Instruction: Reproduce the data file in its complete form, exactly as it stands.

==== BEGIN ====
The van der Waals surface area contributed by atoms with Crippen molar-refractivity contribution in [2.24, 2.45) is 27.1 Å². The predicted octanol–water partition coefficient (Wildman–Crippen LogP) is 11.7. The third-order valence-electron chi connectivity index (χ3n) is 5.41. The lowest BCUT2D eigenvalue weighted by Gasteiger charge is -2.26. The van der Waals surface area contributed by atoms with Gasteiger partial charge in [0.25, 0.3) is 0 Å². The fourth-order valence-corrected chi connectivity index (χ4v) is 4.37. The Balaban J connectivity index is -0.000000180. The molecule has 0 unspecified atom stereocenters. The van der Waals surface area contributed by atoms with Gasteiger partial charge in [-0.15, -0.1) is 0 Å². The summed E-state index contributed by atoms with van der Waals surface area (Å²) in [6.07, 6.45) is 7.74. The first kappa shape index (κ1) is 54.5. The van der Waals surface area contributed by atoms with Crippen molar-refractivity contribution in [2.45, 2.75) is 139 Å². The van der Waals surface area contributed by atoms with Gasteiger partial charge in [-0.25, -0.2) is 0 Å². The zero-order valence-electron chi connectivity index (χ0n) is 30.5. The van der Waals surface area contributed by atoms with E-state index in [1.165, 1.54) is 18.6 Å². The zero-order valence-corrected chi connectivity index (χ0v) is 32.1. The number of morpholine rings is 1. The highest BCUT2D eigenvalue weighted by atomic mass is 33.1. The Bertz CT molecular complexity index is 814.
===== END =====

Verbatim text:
The van der Waals surface area contributed by atoms with Crippen molar-refractivity contribution in [2.24, 2.45) is 27.1 Å². The predicted octanol–water partition coefficient (Wildman–Crippen LogP) is 11.7. The third-order valence-electron chi connectivity index (χ3n) is 5.41. The lowest BCUT2D eigenvalue weighted by Gasteiger charge is -2.26. The van der Waals surface area contributed by atoms with Gasteiger partial charge in [0.25, 0.3) is 0 Å². The fourth-order valence-corrected chi connectivity index (χ4v) is 4.37. The Balaban J connectivity index is -0.000000180. The molecule has 0 unspecified atom stereocenters. The van der Waals surface area contributed by atoms with Gasteiger partial charge in [-0.15, -0.1) is 0 Å². The summed E-state index contributed by atoms with van der Waals surface area (Å²) in [6.07, 6.45) is 7.74. The first kappa shape index (κ1) is 54.5. The van der Waals surface area contributed by atoms with Crippen molar-refractivity contribution in [2.45, 2.75) is 139 Å². The van der Waals surface area contributed by atoms with Gasteiger partial charge in [-0.25, -0.2) is 0 Å². The zero-order valence-electron chi connectivity index (χ0n) is 30.5. The van der Waals surface area contributed by atoms with E-state index in [1.165, 1.54) is 18.6 Å². The zero-order valence-corrected chi connectivity index (χ0v) is 32.1. The number of morpholine rings is 1. The highest BCUT2D eigenvalue weighted by atomic mass is 33.1. The Bertz CT molecular complexity index is 814.